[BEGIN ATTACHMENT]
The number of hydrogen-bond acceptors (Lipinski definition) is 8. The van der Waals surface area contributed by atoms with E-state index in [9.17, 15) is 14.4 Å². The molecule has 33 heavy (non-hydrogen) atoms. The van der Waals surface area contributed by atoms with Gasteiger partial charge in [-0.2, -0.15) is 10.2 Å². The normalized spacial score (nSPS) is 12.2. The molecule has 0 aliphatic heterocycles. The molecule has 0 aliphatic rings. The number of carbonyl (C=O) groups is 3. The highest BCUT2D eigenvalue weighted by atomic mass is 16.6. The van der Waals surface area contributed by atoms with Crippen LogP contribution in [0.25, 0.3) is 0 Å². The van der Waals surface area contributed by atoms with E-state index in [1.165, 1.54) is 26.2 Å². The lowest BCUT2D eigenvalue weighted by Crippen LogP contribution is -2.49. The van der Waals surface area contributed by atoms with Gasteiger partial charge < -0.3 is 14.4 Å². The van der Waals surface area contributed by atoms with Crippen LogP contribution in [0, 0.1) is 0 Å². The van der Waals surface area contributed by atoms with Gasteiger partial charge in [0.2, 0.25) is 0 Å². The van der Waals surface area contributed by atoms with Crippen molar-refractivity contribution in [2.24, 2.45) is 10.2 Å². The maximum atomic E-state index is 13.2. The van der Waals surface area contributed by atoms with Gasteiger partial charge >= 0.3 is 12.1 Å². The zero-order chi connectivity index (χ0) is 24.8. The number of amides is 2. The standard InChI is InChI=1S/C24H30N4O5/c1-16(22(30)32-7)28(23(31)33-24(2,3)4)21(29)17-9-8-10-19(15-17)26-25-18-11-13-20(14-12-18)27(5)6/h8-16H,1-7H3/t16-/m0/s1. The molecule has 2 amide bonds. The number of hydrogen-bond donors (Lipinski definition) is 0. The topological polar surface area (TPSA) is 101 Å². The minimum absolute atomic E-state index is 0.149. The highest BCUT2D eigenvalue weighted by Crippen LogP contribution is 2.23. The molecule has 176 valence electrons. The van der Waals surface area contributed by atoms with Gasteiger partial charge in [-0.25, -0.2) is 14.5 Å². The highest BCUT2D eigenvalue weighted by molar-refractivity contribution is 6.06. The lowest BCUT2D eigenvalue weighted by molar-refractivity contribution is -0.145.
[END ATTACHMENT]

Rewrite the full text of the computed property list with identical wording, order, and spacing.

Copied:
The number of hydrogen-bond acceptors (Lipinski definition) is 8. The van der Waals surface area contributed by atoms with E-state index in [9.17, 15) is 14.4 Å². The molecule has 33 heavy (non-hydrogen) atoms. The van der Waals surface area contributed by atoms with Gasteiger partial charge in [-0.2, -0.15) is 10.2 Å². The normalized spacial score (nSPS) is 12.2. The molecule has 0 aliphatic heterocycles. The molecule has 0 aliphatic rings. The number of carbonyl (C=O) groups is 3. The highest BCUT2D eigenvalue weighted by atomic mass is 16.6. The van der Waals surface area contributed by atoms with Crippen LogP contribution in [0.25, 0.3) is 0 Å². The van der Waals surface area contributed by atoms with E-state index in [1.165, 1.54) is 26.2 Å². The lowest BCUT2D eigenvalue weighted by Crippen LogP contribution is -2.49. The van der Waals surface area contributed by atoms with Gasteiger partial charge < -0.3 is 14.4 Å². The van der Waals surface area contributed by atoms with Crippen LogP contribution in [0, 0.1) is 0 Å². The van der Waals surface area contributed by atoms with Gasteiger partial charge in [0.2, 0.25) is 0 Å². The van der Waals surface area contributed by atoms with Crippen molar-refractivity contribution in [2.24, 2.45) is 10.2 Å². The maximum atomic E-state index is 13.2. The van der Waals surface area contributed by atoms with Gasteiger partial charge >= 0.3 is 12.1 Å². The zero-order chi connectivity index (χ0) is 24.8. The number of amides is 2. The standard InChI is InChI=1S/C24H30N4O5/c1-16(22(30)32-7)28(23(31)33-24(2,3)4)21(29)17-9-8-10-19(15-17)26-25-18-11-13-20(14-12-18)27(5)6/h8-16H,1-7H3/t16-/m0/s1. The molecule has 2 amide bonds. The number of hydrogen-bond donors (Lipinski definition) is 0. The topological polar surface area (TPSA) is 101 Å². The minimum absolute atomic E-state index is 0.149. The highest BCUT2D eigenvalue weighted by Crippen LogP contribution is 2.23. The molecule has 176 valence electrons. The van der Waals surface area contributed by atoms with Gasteiger partial charge in [-0.25, -0.2) is 14.5 Å². The highest BCUT2D eigenvalue weighted by molar-refractivity contribution is 6.06. The lowest BCUT2D eigenvalue weighted by molar-refractivity contribution is -0.145.